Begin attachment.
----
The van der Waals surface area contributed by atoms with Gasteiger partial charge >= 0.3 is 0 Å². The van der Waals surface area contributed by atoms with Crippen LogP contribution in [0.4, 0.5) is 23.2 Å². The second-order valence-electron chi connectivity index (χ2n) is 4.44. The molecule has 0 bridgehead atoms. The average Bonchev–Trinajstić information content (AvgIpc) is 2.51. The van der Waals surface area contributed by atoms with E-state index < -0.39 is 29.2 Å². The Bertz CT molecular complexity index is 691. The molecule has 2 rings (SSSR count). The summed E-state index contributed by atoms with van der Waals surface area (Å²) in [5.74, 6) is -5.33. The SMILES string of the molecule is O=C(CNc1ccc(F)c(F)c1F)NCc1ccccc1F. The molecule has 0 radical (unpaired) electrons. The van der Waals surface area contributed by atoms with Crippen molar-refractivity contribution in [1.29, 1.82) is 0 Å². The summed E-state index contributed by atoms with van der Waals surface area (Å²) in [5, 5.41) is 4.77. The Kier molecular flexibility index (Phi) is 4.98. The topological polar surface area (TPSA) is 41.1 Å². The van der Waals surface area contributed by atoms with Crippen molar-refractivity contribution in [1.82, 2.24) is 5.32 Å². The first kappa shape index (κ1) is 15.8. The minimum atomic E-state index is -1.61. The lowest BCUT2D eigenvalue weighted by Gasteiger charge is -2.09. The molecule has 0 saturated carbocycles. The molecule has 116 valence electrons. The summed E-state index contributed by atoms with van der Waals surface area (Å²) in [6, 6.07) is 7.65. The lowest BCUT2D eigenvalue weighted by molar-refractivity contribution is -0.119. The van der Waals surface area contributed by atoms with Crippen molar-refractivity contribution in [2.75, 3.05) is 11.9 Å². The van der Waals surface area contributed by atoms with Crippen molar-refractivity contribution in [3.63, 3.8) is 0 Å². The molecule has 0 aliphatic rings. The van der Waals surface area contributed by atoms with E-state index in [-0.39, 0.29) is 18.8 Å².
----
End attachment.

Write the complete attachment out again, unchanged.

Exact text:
The van der Waals surface area contributed by atoms with Gasteiger partial charge >= 0.3 is 0 Å². The van der Waals surface area contributed by atoms with Crippen LogP contribution in [0.4, 0.5) is 23.2 Å². The second-order valence-electron chi connectivity index (χ2n) is 4.44. The molecule has 0 bridgehead atoms. The average Bonchev–Trinajstić information content (AvgIpc) is 2.51. The van der Waals surface area contributed by atoms with E-state index < -0.39 is 29.2 Å². The Bertz CT molecular complexity index is 691. The molecule has 2 rings (SSSR count). The summed E-state index contributed by atoms with van der Waals surface area (Å²) in [5.74, 6) is -5.33. The SMILES string of the molecule is O=C(CNc1ccc(F)c(F)c1F)NCc1ccccc1F. The molecule has 0 radical (unpaired) electrons. The van der Waals surface area contributed by atoms with Crippen molar-refractivity contribution in [1.29, 1.82) is 0 Å². The summed E-state index contributed by atoms with van der Waals surface area (Å²) in [5, 5.41) is 4.77. The Kier molecular flexibility index (Phi) is 4.98. The topological polar surface area (TPSA) is 41.1 Å². The van der Waals surface area contributed by atoms with Crippen molar-refractivity contribution in [1.82, 2.24) is 5.32 Å². The first kappa shape index (κ1) is 15.8. The minimum atomic E-state index is -1.61. The lowest BCUT2D eigenvalue weighted by Gasteiger charge is -2.09. The molecule has 0 saturated carbocycles. The molecule has 116 valence electrons. The summed E-state index contributed by atoms with van der Waals surface area (Å²) in [6, 6.07) is 7.65. The lowest BCUT2D eigenvalue weighted by molar-refractivity contribution is -0.119. The van der Waals surface area contributed by atoms with Crippen molar-refractivity contribution in [2.75, 3.05) is 11.9 Å². The van der Waals surface area contributed by atoms with Crippen molar-refractivity contribution in [3.63, 3.8) is 0 Å². The molecule has 0 aliphatic rings. The van der Waals surface area contributed by atoms with E-state index in [-0.39, 0.29) is 18.8 Å².